The Georgetown Hoyas, in front of an NCAA record 35,012 fans, defeated the Syracuse Orange, 57-46, in their last visit to the Carrier Dome before the Orange head to the Atlantic Coast Conference next season.
In addition to ending the nation’s longest home winning streak at 38 games, the Hoyas also rained on Carmelo Anthony’s parade. The former Orange great and Most Outstanding Player of the 2003 NCAA Final Four, was courtside to have his jersey retired 10 years after leading Syracuse to its only national championship.
With the win, Georgetown (21-4, 11-3 Big East) seized first place in the league by a game over Syracuse, Marquette and Louisville (10-4). The Orange play at Marquette on Monday evening in their only regular season meeting and then host Louisville in the Dome next Saturday. As they enter the last leg of their final Big East slate, their spot in the standings is anything but secure.
Of a more immediate concern for Coach Jim Boeheim is how poorly his team played in so many facets of a game that, given their remaining schedule, was as close to a must-win as a first place team could have.
Let’s take a look at the reasons Syracuse lost.
Syracuse opened an early 12-4 lead on the back of two three-pointers by Brandon Triche and James Southerland. The crowd was bedlam, the Hoyas were reeling, and the Orange were ready to kick their arrivals all the way back to D.C.
Turns out John Thompson III had Syracuse right where he wanted them.
JTIII switched his defense to, of all things, a 2-3 zone. Syracuse’s bread-and-butter defense.
If any team should know how to carve up a 2-3 zone, it should be Syracuse.
Instead, they morphed into so many of their opponents who have succumbed to that same zone over the years. They started chucking threes (4-of-20 for the game) and had 16 turnovers. At one point in the first half, Syracuse went over eight minutes without making a basket.
For a team whose calling card is its zone defense, they seemed clueless as to how to neutralize it.
If Georgetown was going to pull the upset, Otto Porter Jr. would need to do a lot of the heavy lifting.
And lift he did.
The sophomore was a one-man wrecking crew. Porter Jr. scored 33 points on 12-of-19 shooting. He knocked down five of his 10 three-point attempts and was a perfect 4-of-4 from the charity stripe.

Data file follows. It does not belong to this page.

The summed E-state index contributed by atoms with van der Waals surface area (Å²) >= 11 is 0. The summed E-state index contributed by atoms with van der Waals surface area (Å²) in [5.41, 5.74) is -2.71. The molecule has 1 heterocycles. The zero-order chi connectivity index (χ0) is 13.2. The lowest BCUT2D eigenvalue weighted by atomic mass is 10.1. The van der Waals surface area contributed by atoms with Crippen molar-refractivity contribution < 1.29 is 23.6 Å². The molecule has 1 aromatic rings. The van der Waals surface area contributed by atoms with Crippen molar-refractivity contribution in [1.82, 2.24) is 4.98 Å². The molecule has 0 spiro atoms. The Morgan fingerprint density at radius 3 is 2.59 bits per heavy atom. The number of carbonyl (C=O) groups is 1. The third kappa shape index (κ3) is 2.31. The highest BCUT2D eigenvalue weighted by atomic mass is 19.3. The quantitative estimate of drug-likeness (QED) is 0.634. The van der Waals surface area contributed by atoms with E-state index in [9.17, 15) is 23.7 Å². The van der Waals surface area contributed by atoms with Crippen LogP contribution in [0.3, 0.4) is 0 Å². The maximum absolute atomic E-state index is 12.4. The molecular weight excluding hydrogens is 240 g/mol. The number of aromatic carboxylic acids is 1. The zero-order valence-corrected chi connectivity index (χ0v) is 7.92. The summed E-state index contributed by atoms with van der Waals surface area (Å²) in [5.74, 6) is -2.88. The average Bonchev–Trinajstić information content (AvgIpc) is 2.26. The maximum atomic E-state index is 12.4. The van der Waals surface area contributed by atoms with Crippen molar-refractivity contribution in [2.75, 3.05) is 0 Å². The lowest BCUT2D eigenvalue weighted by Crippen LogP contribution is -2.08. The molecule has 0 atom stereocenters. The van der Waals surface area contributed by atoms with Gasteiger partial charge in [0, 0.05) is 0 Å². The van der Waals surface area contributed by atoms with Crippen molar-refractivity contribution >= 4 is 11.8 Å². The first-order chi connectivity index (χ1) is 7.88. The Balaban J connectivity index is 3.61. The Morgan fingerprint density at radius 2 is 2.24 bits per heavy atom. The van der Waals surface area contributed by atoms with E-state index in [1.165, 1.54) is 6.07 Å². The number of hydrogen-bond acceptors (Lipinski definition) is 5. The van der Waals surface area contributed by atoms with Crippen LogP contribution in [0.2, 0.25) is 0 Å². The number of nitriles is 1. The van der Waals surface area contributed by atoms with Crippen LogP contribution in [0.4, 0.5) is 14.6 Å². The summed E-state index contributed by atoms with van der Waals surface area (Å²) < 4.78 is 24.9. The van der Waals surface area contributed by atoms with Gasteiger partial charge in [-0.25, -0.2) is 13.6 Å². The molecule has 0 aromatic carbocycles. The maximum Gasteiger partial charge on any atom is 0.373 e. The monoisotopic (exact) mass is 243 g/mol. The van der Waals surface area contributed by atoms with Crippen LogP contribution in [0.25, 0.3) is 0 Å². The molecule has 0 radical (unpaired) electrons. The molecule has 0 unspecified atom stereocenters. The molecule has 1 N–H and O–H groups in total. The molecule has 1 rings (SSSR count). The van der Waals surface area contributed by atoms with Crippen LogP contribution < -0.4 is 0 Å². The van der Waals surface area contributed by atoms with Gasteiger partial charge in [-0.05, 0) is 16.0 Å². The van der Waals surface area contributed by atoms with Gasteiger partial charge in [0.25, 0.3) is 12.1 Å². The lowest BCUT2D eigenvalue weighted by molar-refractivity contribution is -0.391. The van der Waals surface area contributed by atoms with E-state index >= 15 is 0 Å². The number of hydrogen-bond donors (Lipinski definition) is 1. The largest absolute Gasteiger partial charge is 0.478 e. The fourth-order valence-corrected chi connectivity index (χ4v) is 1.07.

If that wasn’t enough, he snatched eight rebounds (four on the offensive glass), had five steals, and even dished out two assists while playing the entire 40 minutes.
The entire Syracuse team scored only 13 more points for the game than Porter Jr. About the only thing he didn’t do was to drive the team bus to and from the airport.
While Otto Porter Jr. may have been the best player in the game, Michael Carter-Williams is the most dynamic.
For the Orange to emerge victorious, Carter-Williams needed to play like Superman. Instead, MCW was more like Clark Kent than the Man of Steel.
The sophomore scored a mere seven points on the day and took only six shots the entire game. Though he did have five of the Orange’s eight total assists, but that was three below his average.
Georgetown’s ability to negate Syracuse’s fast break opportunities prevented Carter-Williams from getting out in transition and getting his teammates easy buckets.
The Hoyas also did a sensational job of sealing off driving lanes in the zone thus denying MCW opportunities to take the ball to the basket.
The Orange better shake this one off quickly because it is a short turn around to a Monday night road game against Marquette. The Golden Eagles fell on the road to Villanova to remain tied with Syracuse and Louisville for second place in the Big East.
Since these two teams meet only once in the regular season, the winner of this game will have the tiebreaker in terms of Big East Tournament seeding. And with a home game against Notre Dame and road games at Rutgers and St. John's remaining, Marquette seems to have the much more manageable schedule than Syracuse who still has a home against Louisville and a return game at Georgetown.
Other than their trip next Saturday to the Dome, Louisville’s remaining contests are a road game at DePaul and home games against Cincinnati and Notre Dame. The Cardinals also appear to have an easier remaining schedule than Syracuse.